Credit markets were shaken Friday by the news as investors tried to figure out whether other firms or other structured finance products will be affected.

Investors are concerned that the SEC’s action may create a domino effect affecting other firms and other structured finance products.  There’s also the worry that this regulatory move may rattle the recovery and bring uncertainty back to the market.

“Credit markets are seeing a sizeable impact from the Goldman news,” said Bill Larkin, a portfolio manager at Cabot Money Management, in Salem, Mass.  “The question is, has the S.E.C. discovered what may have been a common practice across the industry?  Is this the tip of the iceberg?”

*  *  *

The SEC’s move marks “an escalation in the battle to expose conflicts of interest on Wall Street,” said Chris Whalen of Institutional Risk Analytics in a note to clients.  “Once upon a time, Wall Street firms protected clients and observed suitability …  This litigation exposes the cynical, savage culture of Wall Street that allows a dealer to commit fraud on one customer to benefit another.”

The timing of this suit could not have been better – with the Senate about to consider what (if anything) it will do with financial reform legislation.  Bill Black expects that this scandal will provide the necessary boost to get financial reform enacted into law.  I hope he’s right.




Dumping On Alan Greenspan

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March 22, 2010

On Friday, March 19, former Federal Reserve chair, Alan Greenspan appeared before the Brookings Institution to present his 48-page paper entitled, “The Crisis”.  The obvious subject of the paper concerned the causes of the 2008 financial crisis.  With this document, Greenspan attempted to add his own spin to history, for the sake of restoring his tattered public image.  The man once known as “The Maestro” had fallen into the orchestra pit and was struggling to preserve his prestige.  After the release of his paper on Friday, there has been no shortage of criticism, despite Greenspan’s “enlightened” change of attitude concerning bank regulation.  Greenspan’s refusal to admit the Federal Reserve’s monetary policy had anything to do with causing the crisis has placed him directly in the crosshairs of more than a few critics.

Sewell Chan of The New York Times provided this summary of Greenspan’s paper:

Mr. Greenspan, who has long argued that the market is often a more effective regulator than the government, has now adopted a more expansive view of the proper role of the state.

He argues that regulators should enforce collateral and capital requirements, limit or ban certain kinds of concentrated bank lending, and even compel financial companies to develop “living wills” that specify how they are to be liquidated in an orderly way.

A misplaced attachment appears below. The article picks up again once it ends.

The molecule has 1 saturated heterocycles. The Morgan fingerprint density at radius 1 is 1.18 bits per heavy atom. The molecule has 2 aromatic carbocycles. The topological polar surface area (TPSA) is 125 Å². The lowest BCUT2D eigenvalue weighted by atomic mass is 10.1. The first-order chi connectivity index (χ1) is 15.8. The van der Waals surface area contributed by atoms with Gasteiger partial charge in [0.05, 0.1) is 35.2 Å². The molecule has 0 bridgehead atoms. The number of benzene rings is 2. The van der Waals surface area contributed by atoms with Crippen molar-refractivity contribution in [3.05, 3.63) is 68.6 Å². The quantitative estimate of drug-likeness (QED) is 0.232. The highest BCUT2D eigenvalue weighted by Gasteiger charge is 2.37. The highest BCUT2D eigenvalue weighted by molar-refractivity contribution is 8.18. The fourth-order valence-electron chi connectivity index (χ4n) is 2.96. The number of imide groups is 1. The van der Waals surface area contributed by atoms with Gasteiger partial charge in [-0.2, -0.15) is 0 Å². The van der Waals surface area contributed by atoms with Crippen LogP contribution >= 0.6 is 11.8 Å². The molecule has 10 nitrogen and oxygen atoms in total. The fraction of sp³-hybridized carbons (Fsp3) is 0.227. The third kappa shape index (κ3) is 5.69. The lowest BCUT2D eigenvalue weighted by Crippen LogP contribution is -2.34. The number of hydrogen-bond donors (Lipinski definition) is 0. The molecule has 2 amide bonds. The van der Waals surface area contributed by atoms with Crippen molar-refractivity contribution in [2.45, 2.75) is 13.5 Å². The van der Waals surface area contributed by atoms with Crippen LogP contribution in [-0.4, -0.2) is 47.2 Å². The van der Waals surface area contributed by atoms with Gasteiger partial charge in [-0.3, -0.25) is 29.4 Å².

*   *   *

. . . Mr. Greenspan warned that “megabanks” formed through mergers created the potential for “unusually large systemic risks” should they fail.

Mr. Greenspan added:  “Regrettably, we did little to address the problem.”

That is as close as Greenspan came to admitting that the Federal Reserve had a role in helping to cause the financial crisis.  Nevertheless, these magic words from page 39 of “The Crisis” are what got everybody jumping:

To my knowledge, that lowering of the federal funds rate nearly a decade ago was not considered a key factor in the housing bubble.

The best retort to this denial of reality came from Barry Ritholtz, author of Bailout Nation.  His essay entitled, “Explaining the Impact of Ultra-Low Rates to Greenspan” is a must read.  Here’s how Ritholtz concluded the piece:

The lack of regulatory enforcement was a huge factor in allowing the credit bubble to inflate, and set the stage for the entire credit crisis.  But it was intricately interwoven with the ultra low rates Alan Greenspan set as Fed Chair.

So while he is correct in pointing out that his own failures as a bank regulator are in part to blame, he needs to also recognize that his failures in setting monetary policy was also a major factor.

In other words, his incompetence as a regulator made his incompetence as a central banker even worse.

Paul La Monica wrote an interesting post for CNN Money’s The Buzz blog entitled, “Greenspan and Bernanke still don’t get it”.  He was similarly unimpressed with Greenspan’s denial that Fed monetary policy helped cause the crisis:

This argument is getting tiresome.  Keeping rates so low helped inflate the bubble.

*   *   *

“The Fed wasn’t the sole culprit.  But if not for an artificially steep yield curve, we probably would not have had a global financial crisis,” said John Norris, managing director of wealth management with Oakworth Capital Bank in Birmingham, Ala.

“Greenspan and Bernanke are missing the point.  It all stems from monetary policy,” Norris added.  “If you give bankers an inducement to lend more than they ordinarily would they are going to do so.”

From across the pond, Stephen Foley wrote a great article for The Independent entitled, “For the wrong answers, turn to Greenspan”.  He began the piece this way:

The former US Federal Reserve chairman, the wizened wiseman of laissez-faire economics, shocked us all — and probably himself — when he told a congressional panel in 2008 that he had found “a flaw in the model I perceived is the critical functioning structure that defines how the world works, so to speak”.  He meant that he had realised banks cannot be trusted to manage their own risks, and that markets do not smoothly self-correct.

But instead of taking that revelation and helping to point the way to a new, post-crisis financial world, he has shuddered to an intellectual halt.  It is the same intellectual stop sign that Wall Street’s bankers are at.  The failure to move forward is regrettable, dangerous and more than a little self-serving.

These reactions to Greenspan’s paper are surely just the beginning of an overwhelming backlash.  The Economist has already weighed in and before too long, we might even see a movie documenting the Fed’s responsibility for helping to cause The Great Recession.